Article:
"I looked at it like I had a small business, where my bankroll was my operating fund," Michael told ESPN.com. "I'm in this spot where I have money online. My primary means of making a living has been taken and I have no idea where I go from here. Because of my depression issues, I've worked a huge variety of jobs and could never hold onto one. In the last year and a half, it was looking like this would be the best year I've ever had financially. Somewhere between $45,000-$65,000. The best year I've ever had. Ever. From poker! Doing something I loved to do. I hear people talking about how I contribute to society being on the fringe. I've never been a great contributor, but at least [before Black Friday] I was paying bills, rent, taxes and spending money in the community. I felt like I'd finally found my calling."

Now, Michael is faced with asking some people in his life for assistance. He says he's called up old Navy buddies who have offered to help him relocate or offered him a place to crash, but for a proud man who'd pursued poker for the independence it offered, accepting that help is a tough pill to swallow. "I don't want to rely on other people that way," Michael admitted. "I started playing poker seriously because I wanted to achieve some measure of independence."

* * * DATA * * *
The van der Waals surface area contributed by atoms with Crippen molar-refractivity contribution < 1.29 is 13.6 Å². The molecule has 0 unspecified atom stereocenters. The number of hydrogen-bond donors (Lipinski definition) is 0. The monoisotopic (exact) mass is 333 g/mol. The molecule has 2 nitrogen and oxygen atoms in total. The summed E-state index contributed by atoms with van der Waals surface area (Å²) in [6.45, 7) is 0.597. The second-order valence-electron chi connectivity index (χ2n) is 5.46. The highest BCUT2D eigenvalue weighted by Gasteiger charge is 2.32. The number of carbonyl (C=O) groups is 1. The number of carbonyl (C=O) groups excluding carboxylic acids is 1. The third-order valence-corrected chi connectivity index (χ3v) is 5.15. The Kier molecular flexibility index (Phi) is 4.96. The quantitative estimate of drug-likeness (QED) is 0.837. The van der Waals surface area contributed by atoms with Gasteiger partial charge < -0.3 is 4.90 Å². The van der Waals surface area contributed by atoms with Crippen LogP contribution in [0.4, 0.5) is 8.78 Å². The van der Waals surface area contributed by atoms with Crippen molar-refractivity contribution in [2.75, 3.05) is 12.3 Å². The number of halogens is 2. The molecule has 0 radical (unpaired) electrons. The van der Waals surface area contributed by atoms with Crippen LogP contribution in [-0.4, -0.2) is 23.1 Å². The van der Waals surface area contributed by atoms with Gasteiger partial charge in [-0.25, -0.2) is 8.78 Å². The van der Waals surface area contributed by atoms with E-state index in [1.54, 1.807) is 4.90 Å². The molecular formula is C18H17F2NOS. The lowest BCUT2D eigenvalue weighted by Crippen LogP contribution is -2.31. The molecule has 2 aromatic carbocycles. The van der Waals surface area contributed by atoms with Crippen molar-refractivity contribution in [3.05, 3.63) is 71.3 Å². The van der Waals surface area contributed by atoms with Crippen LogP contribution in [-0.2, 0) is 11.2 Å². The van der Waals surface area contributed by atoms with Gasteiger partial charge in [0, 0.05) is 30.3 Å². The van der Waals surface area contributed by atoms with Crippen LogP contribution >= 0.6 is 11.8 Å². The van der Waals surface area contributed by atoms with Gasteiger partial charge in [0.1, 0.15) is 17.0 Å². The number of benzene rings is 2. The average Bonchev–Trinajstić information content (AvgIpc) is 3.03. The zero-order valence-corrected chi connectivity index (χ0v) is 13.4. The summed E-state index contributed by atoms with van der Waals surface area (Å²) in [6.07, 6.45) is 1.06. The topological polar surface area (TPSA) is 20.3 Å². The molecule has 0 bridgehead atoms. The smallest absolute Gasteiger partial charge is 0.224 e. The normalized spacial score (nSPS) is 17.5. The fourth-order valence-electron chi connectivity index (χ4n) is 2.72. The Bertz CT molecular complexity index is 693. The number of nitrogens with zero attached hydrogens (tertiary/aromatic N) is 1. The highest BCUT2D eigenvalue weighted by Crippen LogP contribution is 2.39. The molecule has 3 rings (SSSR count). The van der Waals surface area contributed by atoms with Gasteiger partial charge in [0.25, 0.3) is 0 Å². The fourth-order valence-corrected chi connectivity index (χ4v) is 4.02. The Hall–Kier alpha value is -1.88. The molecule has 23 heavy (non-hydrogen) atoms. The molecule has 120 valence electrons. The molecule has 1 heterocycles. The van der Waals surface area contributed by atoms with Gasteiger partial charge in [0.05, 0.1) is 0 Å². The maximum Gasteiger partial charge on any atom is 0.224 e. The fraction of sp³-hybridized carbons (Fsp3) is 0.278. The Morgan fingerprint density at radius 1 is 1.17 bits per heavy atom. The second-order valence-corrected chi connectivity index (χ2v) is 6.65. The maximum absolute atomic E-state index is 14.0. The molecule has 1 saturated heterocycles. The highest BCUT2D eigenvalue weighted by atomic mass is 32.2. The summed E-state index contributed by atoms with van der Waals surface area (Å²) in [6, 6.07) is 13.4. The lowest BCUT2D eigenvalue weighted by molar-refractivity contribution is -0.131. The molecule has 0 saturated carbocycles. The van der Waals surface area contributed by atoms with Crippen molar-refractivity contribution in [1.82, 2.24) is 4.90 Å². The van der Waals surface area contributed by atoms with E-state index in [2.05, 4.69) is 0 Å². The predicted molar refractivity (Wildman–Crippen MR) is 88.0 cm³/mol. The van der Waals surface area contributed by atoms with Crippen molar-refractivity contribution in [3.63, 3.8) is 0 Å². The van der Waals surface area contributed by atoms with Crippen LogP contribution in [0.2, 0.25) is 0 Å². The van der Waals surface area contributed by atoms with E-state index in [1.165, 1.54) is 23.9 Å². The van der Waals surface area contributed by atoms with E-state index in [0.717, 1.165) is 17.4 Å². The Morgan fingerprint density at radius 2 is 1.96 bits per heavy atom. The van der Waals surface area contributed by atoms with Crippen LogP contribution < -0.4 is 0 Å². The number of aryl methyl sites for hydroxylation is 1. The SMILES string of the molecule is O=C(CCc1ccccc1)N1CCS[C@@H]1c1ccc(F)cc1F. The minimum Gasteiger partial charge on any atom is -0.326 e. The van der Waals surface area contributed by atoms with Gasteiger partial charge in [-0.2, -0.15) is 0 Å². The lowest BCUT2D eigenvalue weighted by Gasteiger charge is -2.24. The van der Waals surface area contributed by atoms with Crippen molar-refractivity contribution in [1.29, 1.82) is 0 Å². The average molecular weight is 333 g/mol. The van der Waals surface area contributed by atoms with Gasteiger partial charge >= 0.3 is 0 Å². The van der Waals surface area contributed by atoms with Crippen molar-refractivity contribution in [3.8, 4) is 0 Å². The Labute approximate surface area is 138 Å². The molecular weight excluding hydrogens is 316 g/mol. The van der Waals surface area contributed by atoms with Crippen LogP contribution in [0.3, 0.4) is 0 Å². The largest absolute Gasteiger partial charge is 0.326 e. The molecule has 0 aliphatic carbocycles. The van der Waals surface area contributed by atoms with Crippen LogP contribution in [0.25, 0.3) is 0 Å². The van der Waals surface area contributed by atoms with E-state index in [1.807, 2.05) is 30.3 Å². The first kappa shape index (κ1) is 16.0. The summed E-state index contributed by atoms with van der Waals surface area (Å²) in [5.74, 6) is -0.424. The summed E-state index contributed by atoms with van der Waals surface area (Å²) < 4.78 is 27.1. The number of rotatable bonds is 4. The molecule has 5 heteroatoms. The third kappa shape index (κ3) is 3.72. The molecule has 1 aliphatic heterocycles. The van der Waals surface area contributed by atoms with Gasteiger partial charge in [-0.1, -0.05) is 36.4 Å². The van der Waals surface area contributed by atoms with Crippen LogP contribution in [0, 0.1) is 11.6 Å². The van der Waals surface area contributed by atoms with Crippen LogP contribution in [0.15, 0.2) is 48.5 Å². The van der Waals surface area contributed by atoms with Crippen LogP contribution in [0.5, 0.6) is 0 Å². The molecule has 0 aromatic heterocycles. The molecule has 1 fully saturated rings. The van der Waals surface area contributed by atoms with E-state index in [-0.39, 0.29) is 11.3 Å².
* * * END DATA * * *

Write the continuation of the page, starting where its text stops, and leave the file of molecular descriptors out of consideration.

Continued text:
[+] EnlargeBrian Ford
Courtesy Brian FordBrian Ford enjoyed the independence that online poker offered, but after Black Friday he's unsure of what's ahead.

He's not the only one. Brian Ford, 28, has been confined to a wheelchair for most of his life due to issues with Muscular Dystrophy and Spinal Muscular Atrophy. Mobility is a consistent issue. When Ford found his work doing data entry drying up with the U.S. economy in late 2008, he said he turned to online poker, where he found independence he hadn't experienced in some time.

"The thing I've gotten from online poker is comfort," said Ford via Skype. "I was just a screen name on there. I didn't get treated any differently than anyone else. You don't have to rely on other people to do stuff. I can do it all myself with the push of a button. It allowed me to be independent, do things for myself."